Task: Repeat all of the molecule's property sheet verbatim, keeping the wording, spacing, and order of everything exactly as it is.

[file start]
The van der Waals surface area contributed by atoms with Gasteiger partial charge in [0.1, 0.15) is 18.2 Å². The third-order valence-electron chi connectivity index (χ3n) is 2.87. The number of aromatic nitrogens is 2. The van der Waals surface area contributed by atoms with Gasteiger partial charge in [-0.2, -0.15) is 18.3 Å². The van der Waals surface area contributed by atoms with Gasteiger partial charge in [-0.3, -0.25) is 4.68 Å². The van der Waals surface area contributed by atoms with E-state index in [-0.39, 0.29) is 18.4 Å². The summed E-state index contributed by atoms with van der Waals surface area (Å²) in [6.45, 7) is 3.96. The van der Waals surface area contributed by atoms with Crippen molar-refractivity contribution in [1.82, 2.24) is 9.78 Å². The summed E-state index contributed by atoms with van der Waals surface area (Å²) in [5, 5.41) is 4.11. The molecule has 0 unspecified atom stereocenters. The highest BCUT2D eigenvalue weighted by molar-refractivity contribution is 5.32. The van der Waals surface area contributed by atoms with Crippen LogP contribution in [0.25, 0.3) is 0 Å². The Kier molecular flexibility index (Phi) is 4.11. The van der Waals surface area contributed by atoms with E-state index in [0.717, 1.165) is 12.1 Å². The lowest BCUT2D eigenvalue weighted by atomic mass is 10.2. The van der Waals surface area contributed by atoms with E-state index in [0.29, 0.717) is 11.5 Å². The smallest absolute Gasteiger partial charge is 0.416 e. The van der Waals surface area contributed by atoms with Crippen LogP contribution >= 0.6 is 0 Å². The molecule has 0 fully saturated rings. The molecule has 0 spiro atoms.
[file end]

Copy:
The van der Waals surface area contributed by atoms with Gasteiger partial charge in [0.1, 0.15) is 18.2 Å². The third-order valence-electron chi connectivity index (χ3n) is 2.87. The number of aromatic nitrogens is 2. The van der Waals surface area contributed by atoms with Gasteiger partial charge in [-0.2, -0.15) is 18.3 Å². The van der Waals surface area contributed by atoms with Gasteiger partial charge in [-0.3, -0.25) is 4.68 Å². The van der Waals surface area contributed by atoms with E-state index in [-0.39, 0.29) is 18.4 Å². The summed E-state index contributed by atoms with van der Waals surface area (Å²) in [6.45, 7) is 3.96. The van der Waals surface area contributed by atoms with Crippen molar-refractivity contribution in [1.82, 2.24) is 9.78 Å². The summed E-state index contributed by atoms with van der Waals surface area (Å²) in [5, 5.41) is 4.11. The molecule has 0 unspecified atom stereocenters. The highest BCUT2D eigenvalue weighted by molar-refractivity contribution is 5.32. The van der Waals surface area contributed by atoms with Crippen LogP contribution in [0.25, 0.3) is 0 Å². The Kier molecular flexibility index (Phi) is 4.11. The van der Waals surface area contributed by atoms with E-state index in [0.717, 1.165) is 12.1 Å². The lowest BCUT2D eigenvalue weighted by atomic mass is 10.2. The van der Waals surface area contributed by atoms with E-state index in [0.29, 0.717) is 11.5 Å². The smallest absolute Gasteiger partial charge is 0.416 e. The van der Waals surface area contributed by atoms with Crippen LogP contribution >= 0.6 is 0 Å². The molecule has 0 fully saturated rings. The molecule has 0 spiro atoms.